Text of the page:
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A Woman Knesset Rabbi?

Shalom!

Last Friday night, I went to Kabbalat Shabbat services at Ramot Zion, the Masorti (Conservative) synagogue in French Hill. There, I met many wonderful people, both native Israelis and Olim, and prayed in a style I was familiar with, albeit not raised in. Ramot Zion has a woman rabbi, Chaya Baker, which I am not used to seeing, as my egalitarian worship experiences in Israel have been few and far between. As of recently, however, the soon to be vacant position of Knesset Rabbi can now be filled by a woman.

In this week’s edition of the Pluralist, IRAC sent a letter to the Knesset’s Director General and Legal Advisor because the initial job posting required a certificate of ordination from the Chief Rabbinate. As the Chief Rabbinate does not ordain women, IRAC chose to challenge this qualification on the grounds of discrimination. In a surprising turn of events, the Knesset Legal Advisor responded within a week, and the requirements were changed.

In most cases, sending a letter like this is the start of a process that can take months or even years to challenge. This inquiry was answered within a matter of days, as it was clear that there was discrimination in the process. The new requirements involve a Bachelor’s degree from a university, as well as a Kashrut certification from the Chief Rabbinate. Women can obtain both of these, making them eligible for the position.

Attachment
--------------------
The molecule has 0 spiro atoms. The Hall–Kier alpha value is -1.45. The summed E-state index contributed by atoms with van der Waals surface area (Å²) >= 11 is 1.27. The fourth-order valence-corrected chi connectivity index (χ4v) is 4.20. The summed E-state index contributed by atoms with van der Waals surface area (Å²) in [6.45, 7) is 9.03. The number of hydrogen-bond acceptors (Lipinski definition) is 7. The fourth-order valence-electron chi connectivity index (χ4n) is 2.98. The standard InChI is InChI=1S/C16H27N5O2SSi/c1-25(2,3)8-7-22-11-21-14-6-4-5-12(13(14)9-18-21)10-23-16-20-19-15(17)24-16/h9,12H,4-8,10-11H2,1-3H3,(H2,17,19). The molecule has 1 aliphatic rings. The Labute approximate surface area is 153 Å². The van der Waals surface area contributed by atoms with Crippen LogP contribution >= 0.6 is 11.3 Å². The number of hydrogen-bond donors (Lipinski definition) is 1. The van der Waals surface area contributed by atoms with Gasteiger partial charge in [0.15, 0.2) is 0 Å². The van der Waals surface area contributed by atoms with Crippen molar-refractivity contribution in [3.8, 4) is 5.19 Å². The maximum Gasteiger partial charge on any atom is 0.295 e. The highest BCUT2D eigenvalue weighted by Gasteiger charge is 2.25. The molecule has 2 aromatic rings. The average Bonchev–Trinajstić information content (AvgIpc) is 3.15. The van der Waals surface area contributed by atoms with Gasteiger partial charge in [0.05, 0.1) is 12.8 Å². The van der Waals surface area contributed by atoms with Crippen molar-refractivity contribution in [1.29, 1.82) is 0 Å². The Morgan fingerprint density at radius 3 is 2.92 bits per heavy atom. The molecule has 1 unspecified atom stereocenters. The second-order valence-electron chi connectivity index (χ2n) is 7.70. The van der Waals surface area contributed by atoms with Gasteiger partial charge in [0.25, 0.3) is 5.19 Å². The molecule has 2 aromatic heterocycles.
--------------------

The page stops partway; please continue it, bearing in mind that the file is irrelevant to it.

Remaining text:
Within the Orthodox movement, there are women who are ordained as Rabbis. Just last week, Dina Brawer was ordained as Britain’s first female Orthodox Rabbi. Rabba Brawer is just one of many women who have been ordained as Orthodox Rabbis, however it is difficult for them to be hired as clergy in the US and in Israel. This connects with the Knesset Rabbi decision, as the position should be open to all Israeli rabbis, regardless of gender or movement. Thanks to IRAC, female rabbis can apply for the position, and hopefully this is a step towards future inclusion of women in other rabbinic positions in Israel and around the world.

Until next time,

Mitchell

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